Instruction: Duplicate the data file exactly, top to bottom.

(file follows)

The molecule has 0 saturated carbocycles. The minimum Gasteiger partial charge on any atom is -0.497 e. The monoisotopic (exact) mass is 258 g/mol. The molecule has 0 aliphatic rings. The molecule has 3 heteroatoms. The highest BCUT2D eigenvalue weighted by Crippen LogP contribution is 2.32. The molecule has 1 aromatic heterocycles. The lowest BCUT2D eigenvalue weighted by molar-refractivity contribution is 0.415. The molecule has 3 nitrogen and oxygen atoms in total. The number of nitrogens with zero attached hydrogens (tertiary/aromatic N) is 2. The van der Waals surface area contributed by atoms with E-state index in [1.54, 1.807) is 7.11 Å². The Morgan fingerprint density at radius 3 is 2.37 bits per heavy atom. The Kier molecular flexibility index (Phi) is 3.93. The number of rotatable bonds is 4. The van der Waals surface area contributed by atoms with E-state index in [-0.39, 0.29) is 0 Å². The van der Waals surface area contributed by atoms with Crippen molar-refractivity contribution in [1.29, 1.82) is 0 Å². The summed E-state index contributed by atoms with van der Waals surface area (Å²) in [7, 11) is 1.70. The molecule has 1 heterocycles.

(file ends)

The molecule has 0 saturated carbocycles. The minimum Gasteiger partial charge on any atom is -0.497 e. The monoisotopic (exact) mass is 258 g/mol. The molecule has 0 aliphatic rings. The molecule has 3 heteroatoms. The highest BCUT2D eigenvalue weighted by Crippen LogP contribution is 2.32. The molecule has 1 aromatic heterocycles. The lowest BCUT2D eigenvalue weighted by molar-refractivity contribution is 0.415. The molecule has 3 nitrogen and oxygen atoms in total. The number of nitrogens with zero attached hydrogens (tertiary/aromatic N) is 2. The van der Waals surface area contributed by atoms with E-state index in [1.54, 1.807) is 7.11 Å². The Morgan fingerprint density at radius 3 is 2.37 bits per heavy atom. The Kier molecular flexibility index (Phi) is 3.93. The number of rotatable bonds is 4. The van der Waals surface area contributed by atoms with E-state index in [-0.39, 0.29) is 0 Å². The van der Waals surface area contributed by atoms with Crippen molar-refractivity contribution in [1.29, 1.82) is 0 Å². The summed E-state index contributed by atoms with van der Waals surface area (Å²) in [7, 11) is 1.70. The molecule has 1 heterocycles.